About the OCDLA
In 1976 a small group of Oklahoma City attorneys that practiced criminal law on a regular basis formed the OCDLA. From that humble beginning the OCDLA has grown into a 500 member organization that has members in every county in the state of Oklahoma. Membership of the OCDLA consists of private attorneys, public defenders, OIDS attorneys and OIDS contractors and “associate” members that have expertise in specific areas of criminal law.
The OCDLA is the ONLY private statewide organization devoted exclusively to assisting the criminal law practitioner. The OCDLA is a very exclusive group. We do not allow full time judges or prosecutors to join or to attend our seminars. The OCDLA holds its seminars in locations to allow us to control who attends our seminars and briefings. It is not unusual for ex-prosecutors to join the OCDLA as soon as they start private practice after they have finished their stints working for the government.
Few people are aware that the OCDLA has a very long and active history in filing amicus curae briefs on behalf of the criminal bar. You may have benefited from the OCLDA’s assistance as a result of one particular case: have you ever heard of a “Burke’s Notice”? The OCDLA was instrumental in obtaining a decision that requires the state to give a 10-day notice of intended use of other crime/bad act evidence under 12 O.S. §2404B.
OCDLA seminars are highly regarded as premier events that zero in on issues of criminal law and developing areas ancillary to criminal law. In 2010 the OCDLA organized and hosted the 20th annual Patrick Williams Criminal Defense Institute, co-sponsored with OIDS, and the Oklahoma and Tulsa County public defender offices at the Hard Rock Hotel in Tulsa, Oklahoma. Over 350 of your peers attended this event which included “mandatory” 6 hour juvenile justice training certification.
In 1999 the OCLDA initiated the OCDLA List Serve. Think of the List Serve as a resource of a 400+ person law firm that specializes in criminal law. Since its inception, over 100,000 messages have been posted. It is not unusual for a member who is in a jury trial, during a recess or lunch break, to post an emergency request for assistance on a pressing issue and to receive case law cites and statutory authority before court reconvenes to help win the issue! Nor is it unusual for a member to ask for a “scouting report” on a judge or district attorney in a county where they have a case pending and they are not familiar with the judge’s or district attorney’s usual routine.
The Little Green Book is now in its 17th year of publication. The OCDLA sends a copy of the Little Green Book to over 230 special, associate, district and appellate judges in the state. It is not uncommon to see the Little Green Book on a judge’s bench, or on her desk in her office. Members are given the Little Green Book free. The Little Green Book is not sold to the general public and is definitely not sold or given to prosecutors. The Little Green Book is now available as an App for smart phones and tablets.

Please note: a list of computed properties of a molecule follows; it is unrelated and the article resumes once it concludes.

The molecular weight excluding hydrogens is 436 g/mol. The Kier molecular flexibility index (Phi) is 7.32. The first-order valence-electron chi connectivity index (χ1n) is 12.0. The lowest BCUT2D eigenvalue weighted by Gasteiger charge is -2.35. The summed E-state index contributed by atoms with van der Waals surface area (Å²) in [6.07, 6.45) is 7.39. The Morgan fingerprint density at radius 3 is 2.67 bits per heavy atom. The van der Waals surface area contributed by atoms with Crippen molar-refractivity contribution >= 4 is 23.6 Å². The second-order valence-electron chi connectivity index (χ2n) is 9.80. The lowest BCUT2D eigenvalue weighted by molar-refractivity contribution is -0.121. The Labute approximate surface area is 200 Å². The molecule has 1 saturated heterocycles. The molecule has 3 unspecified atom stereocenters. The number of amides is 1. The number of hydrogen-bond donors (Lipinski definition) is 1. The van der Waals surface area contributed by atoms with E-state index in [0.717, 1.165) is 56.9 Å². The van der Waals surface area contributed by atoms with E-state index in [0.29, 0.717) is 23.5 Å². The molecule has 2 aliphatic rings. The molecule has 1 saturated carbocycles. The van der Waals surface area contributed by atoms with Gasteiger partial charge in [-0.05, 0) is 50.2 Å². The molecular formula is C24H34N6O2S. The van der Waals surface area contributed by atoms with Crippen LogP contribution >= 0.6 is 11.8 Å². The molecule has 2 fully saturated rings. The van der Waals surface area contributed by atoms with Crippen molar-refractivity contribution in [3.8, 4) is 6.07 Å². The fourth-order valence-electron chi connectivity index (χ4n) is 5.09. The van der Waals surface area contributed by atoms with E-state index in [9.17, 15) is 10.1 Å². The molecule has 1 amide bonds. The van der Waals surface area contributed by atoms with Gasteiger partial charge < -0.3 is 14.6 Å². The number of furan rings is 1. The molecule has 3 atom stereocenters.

The Gauntlet contains current decisions from the U.S. Supreme Court, federal circuit and district courts, and the Oklahoma Court of Criminal Appeals, plus articles concerning hot-button topics of interest to criminal law attorneys. It is universally recognized as an excellent source of current case law and related resource material. The OCDLA distributes over 500 Gauntlets on a quarterly basis and distributes to all law libraries in each county courthouse, the state’s three law schools, as well as each OCDLA member. The Gauntlet is published in electronic and print form.
The OCDLA is governed by a Board of Directors and officers that have among them over 500 years of criminal law experience. The Board members are from private practice and public defender organizations from all areas of Oklahoma. The OCDLA has also invited the Oklahoma and Tulsa County Criminal defense organizations to send members to sit in on the Board of Directors meetings, for broader input and representation statewide.
To protect and insure by rule of law those individual rights guaranteed by the Oklahoma and Federal Constitution in criminal cases; to resist any efforts to curtail these rights; to encourage cooperation between lawyers engaged in the furtherance of these objectives through educational programs and other assistance; and through this cooperation, education and assistance to promote justice and the common good. Provided, however, that the Association shall restrict any lobbying activity to be solely incidental to those herein before expressed purposes.